University of Hong Kong Featured PhD Programmes
University of Southampton Featured PhD Programmes
University of Exeter Featured PhD Programmes

The origins of pain perception: Studying the role of somatosensory area p3c connectivity.


Faculty of Health and Life Science

Dr Andrew Marshall , Prof Marcus Kaiser , Dr Simon Keller , Dr J Riddell Friday, January 22, 2021 Competition Funded PhD Project (Students Worldwide)
Liverpool United Kingdom Bioinformatics Biomedical Engineering

About the Project

The symptom of pain results from a complex interaction of segregated brain regions involved in sensory input, mood and behaviour - also called the dynamic pain connectome (DPC). No brain region in isolation signals all dimensions of pain but may be possible to treat pain by identifying and modulating critical nodes within the DPC.

This exciting PhD studentship will focus on the application of in-vivo neuroimaging methods in combination with behavioural assessments and novel non-invasive neuromodulation techniques to determine the significance of a newly identified region of the human brain, area 3c, which is believed to form a critical node in signalling pain. Area 3c, which responds specifically to long duration noxious stimulation, is situated in a localised region of the primary somatosensory cortex. How 3c links in to the wider DPC is not known. However, 3c is thought to have an important antagonistic relationship with brain areas that respond to touch which, a relationship that is disturbed under conditions of chronic pain.

To address these important questions structural and functional connectomes (network matrices) of area 3c will be acquired and computed using diffusion tensor imaging and resting-state functional MRI, including state-of-the-art ultrahigh field 7T imaging. In-vivo models will be used to test whether functional connectivity can be altered dynamically in line with measures of pain perception. Finally, brain stimulation experiments will be used to test hypotheses about the involved circuits.

This highly interdisciplinary project would suit students with a neuroscience, experimental psychology or engineering background. You will have at least a 2.1 in a relevant undergraduate degree programme (e.g. Biological Sciences, Anatomy, Psychology, Computer Science, Engineering). Experience of neuroimaging research in context of a postgraduate degree course is desirable. Full training will be provided in relevant image analysis, network science and modelling. This studentship will be based primarily at the University of Liverpool and will include training visits to both the University of Newcastle and University of Glasgow. For questions about the project, please contact the Primary Supervisor in the first instance.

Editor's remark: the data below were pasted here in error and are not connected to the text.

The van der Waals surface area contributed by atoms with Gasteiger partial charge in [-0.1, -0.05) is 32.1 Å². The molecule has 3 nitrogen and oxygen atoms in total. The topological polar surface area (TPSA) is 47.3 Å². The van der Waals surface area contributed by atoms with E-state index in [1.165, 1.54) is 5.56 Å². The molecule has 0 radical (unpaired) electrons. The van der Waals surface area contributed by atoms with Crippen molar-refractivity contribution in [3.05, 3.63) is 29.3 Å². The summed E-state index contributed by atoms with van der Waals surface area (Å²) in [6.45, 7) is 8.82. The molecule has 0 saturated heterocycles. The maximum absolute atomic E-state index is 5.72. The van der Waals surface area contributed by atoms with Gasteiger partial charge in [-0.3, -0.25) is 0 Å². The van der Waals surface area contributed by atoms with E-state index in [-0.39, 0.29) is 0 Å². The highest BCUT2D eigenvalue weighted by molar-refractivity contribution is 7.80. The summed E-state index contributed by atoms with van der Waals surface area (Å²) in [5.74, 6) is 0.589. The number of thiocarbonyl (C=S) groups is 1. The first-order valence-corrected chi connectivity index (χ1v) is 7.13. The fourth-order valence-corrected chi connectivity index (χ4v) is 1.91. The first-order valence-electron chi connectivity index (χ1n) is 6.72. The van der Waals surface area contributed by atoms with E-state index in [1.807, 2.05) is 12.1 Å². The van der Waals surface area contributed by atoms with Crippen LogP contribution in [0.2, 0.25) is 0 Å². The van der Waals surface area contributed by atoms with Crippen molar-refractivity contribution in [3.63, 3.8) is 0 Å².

Informal enquiries may be made to

HOW TO APPLY

Applications should be made by emailing with a CV and a covering letter, including whatever additional information you feel is pertinent to your application; you may wish to indicate, for example, why you are particularly interested in the selected project/s and at the selected University. Applications not meeting these criteria will be rejected. We will also require electronic copies of your degree certificates and transcripts.

In addition to the CV and covering letter, please email a completed copy of the NLD BBSRC DTP Studentship Application Details Form (Word document) to , noting the additional details that are required for your application which are listed in this form. A blank copy of this form can be found at: https://www.nld-dtp.org.uk/how-apply.


Funding Notes

Studentships are funded by the Biotechnology and Biological Sciences Research Council (BBSRC) for 4 years. Funding will cover tuition fees at the UK rate only, a Research Training and Support Grant (RTSG) and stipend. We aim to support the most outstanding applicants from outside the UK and are able to offer a limited number of bursaries that will enable full studentships to be awarded to international applicants. These full studentships will only be awarded to exceptional quality candidates, due to the competitive nature of this scheme.

References

(1) Changing Connectomes: Evolution, Development and Dynamics in Network Neuroscience. MIT Press, 2020.
(2) Predicting the Impact of Electric Field Stimulation in a Detailed Computational Model of Cortical Tissue. Journal of Neural Engineering, in press (arXiv preprint arXiv:2001.10414).
(3) A nociresponsive specific area of human somatosensory cortex within BA3a: BA3c? Neuroimage. 2020 Jul 22;221:117187. doi: 10.1016/j.neuroimage.2020.117187.
(4) Temporal Lobe Epilepsy Surgical Outcomes Can Be Inferred Based on Structural Connectome Hubs: A Machine Learning Study. Ann Neurol. 2020 Aug 22. doi:10.1002/ana.25888.
(5) Computational modelling of the long-term effects of brain stimulation on the local and global structural connectivity of epileptic patients. PLOS ONE 15 (2), e0221380, 2020.
(6) An ultrafast system for signaling mechanical pain in human skin. Sci Adv. 2019 Jul 3;5(7):eaaw1297. doi: 10.1126/sciadv.aaw1297.
(7) Resting-state functional brain networks in adults with a new diagnosis of focal epilepsy. Brain Behav. 2019 Jan;9(1):e01168. doi: 10.1002/brb3.1168.
(8) Within brain area tractography suggests local modularity using high resolution connectomics. Scientific Reports, 7:39859, 2017.
(9) Predicting Surgery Targets in Temporal Lobe Epilepsy through Structural Connectome Based Simulations. PLoS Comput Biol. 2015 Dec 10;11(12):e1004642. doi:10.1371/journal.pcbi.1004642.
(10) Discriminative and affective touch in human experimental tactile allodynia. Neurosci Lett. 2014 Mar 20;563:75-9. doi: 10.1016/j.neulet.2014.01.041.
Search Suggestions

Search Suggestions

Based on your current searches we recommend the following search filters.



FindAPhD. Copyright 2005-2021
All rights reserved.